If you read Head Muscle regularly you know that we travel quite a bit. We love exploring different cultures and brining those perspectives to our HM readers. One indisputable downside to traveling however, is having to spend so much time in airports. Airports are what I like to think of as “transitional spaces.” They are neither here nor there, but somewhere in between; a traveler’s purgatory if you will. At best they are full of antsy people trying to be somewhere else, while at worst they are prisons full of involuntary suitcase ladened captives.
Most cities, Newark New Jersey excluded, understand this about their airports and do their very best to disguise them as shopping malls, restaurants, hotels, and even theme parks (Newark on the other hand has gone for the Gothic dungeon look). They load them up with overpriced kiosks and boutiques designed to momentarily separate us from our airport angst, and a bit of cash while they are at it.
On a recent flight from Washington DC, my friend Tracey (famous for his McDonald’s photo) and I had a couple of hours to explore the mysteries of Dulles International Airport. If you have never flown out of Dulles, it is the one airport in the country that actually makes Newark International Airport appear “not so bad.” Since it was built in the early 60’s by President Kennedy, it has seen few updates and is by all standards – exhausted.
Tracey and I walked by several airport vendors completely detached from our circumstance when something caught Tracey’s eye. “Hey Chuck wait a moment,” he exclaimed reaching for his cell phone. “I gotta get a picture of this.” We were standing in front of a DC memorabilia store that just several weeks earlier had been littered with the usual pro-Obama teeshirt displays. Shirts printed with the popular bromides “Hope” and “Change” had literally been hanging from every available ledge since last November. For months I had breezed by this store without giving it much more than a passing glance. I suppose that their gratuitous pandering to the current administration was even somewhat irritating. “Why on Earth does Tracey want to take a picture of ‘Hope’ and ‘Change’ teeshirts?” I thought to myself. “This store is nothing but a retail propaganda arm for the Democrat Party!” As Tracey leveled his camera on the display table however, I walked up beside him to see what all the fuss was about. My jaw dropped when I saw the subject of his photograph:
It was as if, in the middle of the night, the political memorabilia fairies had come and swapped out Hope for Nope! This was not just one shirt either. There were dozens of shirts on prominent display decrying everything from the bailout to public health care. In addition to all the shirts, the table was rimmed with anti-Obama mugs, wallets, pens, and ball caps as well. Not only could you by anti-Obama clothing in any number of sizes and colors – you could accessorize! In fact, as I looked from side to side I could not find as single solitary “Hope” teeshirt on display anywhere. I was dizzy with partisan joy!
Now, it is no secret that Obama has been slipping steadily in the polls. Many political blogs have devoted countless posts to analyzing the meaning of our Commander-in-Chief’s waining numbers. In fact, the Daily Rasmussen Report shows that only 26% of Americans strongly approve of Obama’s performance while a whopping 41% strongly disapprove. The reality however, as we all know, is that polls will be polls. Skilled pollsters can elicit any result they desire simply by crafting bias into their questions. So, politicians routinely use “friendly” polling organizations to accomplish their political objectives. Yawn.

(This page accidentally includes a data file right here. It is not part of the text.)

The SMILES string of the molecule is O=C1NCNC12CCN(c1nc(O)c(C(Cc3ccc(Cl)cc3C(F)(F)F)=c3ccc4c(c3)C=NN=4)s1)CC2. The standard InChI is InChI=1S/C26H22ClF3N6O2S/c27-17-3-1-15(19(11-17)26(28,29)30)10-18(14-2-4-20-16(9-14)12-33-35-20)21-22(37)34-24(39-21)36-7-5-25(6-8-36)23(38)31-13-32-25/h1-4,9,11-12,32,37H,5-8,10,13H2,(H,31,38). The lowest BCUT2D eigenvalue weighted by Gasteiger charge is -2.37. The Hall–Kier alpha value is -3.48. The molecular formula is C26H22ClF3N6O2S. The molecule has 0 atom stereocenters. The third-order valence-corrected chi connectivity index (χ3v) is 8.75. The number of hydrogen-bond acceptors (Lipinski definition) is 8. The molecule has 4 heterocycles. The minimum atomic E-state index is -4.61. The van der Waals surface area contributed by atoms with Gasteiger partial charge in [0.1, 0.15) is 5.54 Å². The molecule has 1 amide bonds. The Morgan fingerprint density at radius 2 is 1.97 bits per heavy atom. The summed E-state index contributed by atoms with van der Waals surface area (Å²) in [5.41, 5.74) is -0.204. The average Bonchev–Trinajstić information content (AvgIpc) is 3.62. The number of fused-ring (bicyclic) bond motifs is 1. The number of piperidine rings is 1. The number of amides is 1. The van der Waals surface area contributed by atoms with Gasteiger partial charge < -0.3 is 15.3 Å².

Unlike the polls however, something about this teeshirt display really struck me. This was a retail organization selling to the public. Unlike politicians, they make money the old fashioned way – by selling products that people want. Certainly if “Hope” and “Change” were still selling, the displays would be full of the usual paraphernalia. Then it hit me. The only explanation for the change in inventory was that folks just weren’t buying the “Hope” thing anymore. This little teeshirt shop had actually been able to capture American sentiment through the purest of all venues – the free market. People vote with their wallets and, at least in the airport teeshirt and coffee mug business, the “Hope” market appears to have run its course. If “Hope” and “Change” were still selling, they would still be selling it – pure and simple. It was like someone had hit me in the face with a bucket of cold water (still in the bucket). Could America be waking up from its ideological coma? Could the light at the end of the tunnel be something other than a socialist locomotive? I felt a surge of energy coarse up my right leg as I pondered the significance of the table of T’s before me. Yes, this could truly be a sign of what awaits our liberal compatriots in 2010! I want to believe it- I really do!
<Pause for deep breath…>
Now, whether or not this is only a temporary reprise or a true grassroots shift to the right is clearly difficult to say. I also reluctantly admit that airport goers are not a fair sample of all American voters. The only clear fact is that, at the moment, Americans seem to be shifting from “Hope” to “Nope” – which may just mean that there is hope after all.